Diana Endeladze was a young girl when the dramatic events of the 2003 Rose Revolution transformed Georgia. Today, as a nonprofit leader, she is helping to connect Georgian youth with education and cultural exchange opportunities abroad. This is the first in a series of profiling members of the European Youth Democracy Network (EDYN), proudly co-sponsored by the International Republican Institute (IRI).
The year is 2002. A young, second-grade girl throws a hunk of wood into her classroom’s open fire in an attempt to stave off the cold. The girl and her friends are shivering in the cold as they try desperately to heat up before the lesson begins. Her name is Diana Endeladze and this is how she begins her school day in the outskirts of Tbilisi, Georgia. Unlike her counterparts in countries such as the United States, the United Kingdom or Japan, Diana would spend most of her days like this, studying by candlelight, deprived of heat and electricity due to black outs that lasted days and stuck with a curriculum that punished individuality and critical thinking. This is because Diana was schooled in a post-Soviet nation, where the tentacles of socialism and corruption had yet to recede and loosen their grip on the country. What Diana didn’t know was that in just a year, her life would change.
“Things were very desperate. We grew up without electricity or heat, and we struggled to overcome challenges from the Soviet Union to just survive. We didn’t even have bathrooms,” Diana said. “It surprises me when I talk to people from other countries about their lives and schools,” she added.
Enter the Revolution
In November 2003, following parliamentary elections that failed to meet international standards, tens of thousands of Georgians flocked to Tbilisi, calling for free and fair elections, an end to corruption and improvement in basic living conditions. The protests became known as the Rose Revolution. Through the will of the people, the old socialist vanguard was defeated, and the lives of Georgians began to improve as the country pursued its Euro-Atlantic path. “During the Rose Revolution, many things changed for the better. I remember that gradually I had more light at home. I was not studying by candlelight anymore.”
The Rose Revolution drastically improved the lives of all Georgians, Diana included. She was able to study unimpeded and was accepted into the European Union’s Eurasmus program to study abroad for a year in Bulgaria at Sofia University.
More than 15 years after the Rose Revolution, Georgia still faces many challenges overcoming its socialist past and the failed policies of the early post-Soviet period. “Georgia is a young democracy, and we need to learn the importance of youth engagement. Youth participation in politics is very low. Youth unemployment is at 27 percent. This is a result of the poor education system we had left over from the Soviet Union and, in some ways [we] still have it.”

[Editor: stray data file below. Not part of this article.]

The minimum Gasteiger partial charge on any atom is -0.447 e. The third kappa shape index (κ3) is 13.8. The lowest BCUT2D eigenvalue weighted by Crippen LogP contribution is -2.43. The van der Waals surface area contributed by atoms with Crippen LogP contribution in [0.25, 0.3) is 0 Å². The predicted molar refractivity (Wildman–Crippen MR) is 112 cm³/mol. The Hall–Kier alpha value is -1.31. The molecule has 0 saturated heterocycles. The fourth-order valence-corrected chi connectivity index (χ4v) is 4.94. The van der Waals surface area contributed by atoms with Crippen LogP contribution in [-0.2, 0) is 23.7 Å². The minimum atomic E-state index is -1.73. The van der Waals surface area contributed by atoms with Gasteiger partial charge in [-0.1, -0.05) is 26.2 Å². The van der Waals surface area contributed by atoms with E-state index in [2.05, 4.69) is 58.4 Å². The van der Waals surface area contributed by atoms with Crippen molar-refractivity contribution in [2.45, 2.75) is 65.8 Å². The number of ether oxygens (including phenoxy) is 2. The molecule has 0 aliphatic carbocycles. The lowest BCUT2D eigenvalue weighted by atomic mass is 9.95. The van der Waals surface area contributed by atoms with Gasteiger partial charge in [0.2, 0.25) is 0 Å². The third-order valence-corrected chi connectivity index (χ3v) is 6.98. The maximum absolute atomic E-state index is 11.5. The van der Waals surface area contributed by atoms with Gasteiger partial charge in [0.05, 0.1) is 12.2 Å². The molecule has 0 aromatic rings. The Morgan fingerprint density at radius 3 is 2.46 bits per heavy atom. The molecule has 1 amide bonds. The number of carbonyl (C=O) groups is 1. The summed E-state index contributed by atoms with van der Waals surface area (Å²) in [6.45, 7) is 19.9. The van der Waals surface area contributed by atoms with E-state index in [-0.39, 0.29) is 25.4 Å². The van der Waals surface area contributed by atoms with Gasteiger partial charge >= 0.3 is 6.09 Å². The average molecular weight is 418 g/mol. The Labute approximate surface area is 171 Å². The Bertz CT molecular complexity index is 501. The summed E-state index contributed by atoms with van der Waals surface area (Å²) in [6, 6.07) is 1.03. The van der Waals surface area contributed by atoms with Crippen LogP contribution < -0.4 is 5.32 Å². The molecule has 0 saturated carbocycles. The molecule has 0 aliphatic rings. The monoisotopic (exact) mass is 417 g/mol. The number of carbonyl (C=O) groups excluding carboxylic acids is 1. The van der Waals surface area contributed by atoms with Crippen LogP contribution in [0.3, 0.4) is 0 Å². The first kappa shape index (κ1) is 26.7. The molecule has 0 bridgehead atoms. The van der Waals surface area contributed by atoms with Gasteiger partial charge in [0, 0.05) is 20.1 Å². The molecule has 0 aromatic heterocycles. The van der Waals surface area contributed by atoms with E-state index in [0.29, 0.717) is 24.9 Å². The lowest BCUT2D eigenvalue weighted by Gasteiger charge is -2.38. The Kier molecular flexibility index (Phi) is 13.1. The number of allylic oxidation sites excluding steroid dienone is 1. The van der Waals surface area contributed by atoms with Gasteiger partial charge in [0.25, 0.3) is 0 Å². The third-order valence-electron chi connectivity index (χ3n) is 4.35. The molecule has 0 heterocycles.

Diana knows that for Georgia to prosper, this must change. And just as her parents taught her, “if you want something to change, you should act on it.” That’s exactly what she’s done.
Inspired by the positive change that social activism brought following the Rose Revolution, Diana became committed to improving the lives of youth in her country. Today, she is the deputy director at the Civil Development and Research Institute, a Tbilisi-based nonprofit that provides underprivileged youth with opportunities to recieve a valuable education and cultural exchange experiences abroad. Diana hopes to motivate Georgian youth to become more involved in their communities at home by exposing them to democratically active youth and organizations worldwide: organizations like the International Republican Institute (IRI) and their programs such as the European Youth Democracy Network (EDYN).
The purpose of EDYN is to empower politically and civically engaged youth in countries where democracy is more fragile by giving them the expertise, tools and experience needed to combat the problems facing the democratic process at home. As Diana puts it “EDYN is providing young people the platform to speak and act to change their communities for the better.”
“It is very important for the youth to take part in the policy changing processes especially in the matters of education to avoid backtracking and having more responsive policies that would truly guarantee progress in the country. But most youths chose not to do this because of our history. They choose not to participate at all, and this is a very big issue.” The road to empowering youth in Georgia is long and hard, but it’s a road Diana is happy to walk because as she so eloquently says, “The lack of youth participation is very serious because without the youth, there is no such thing as the next generation.”Top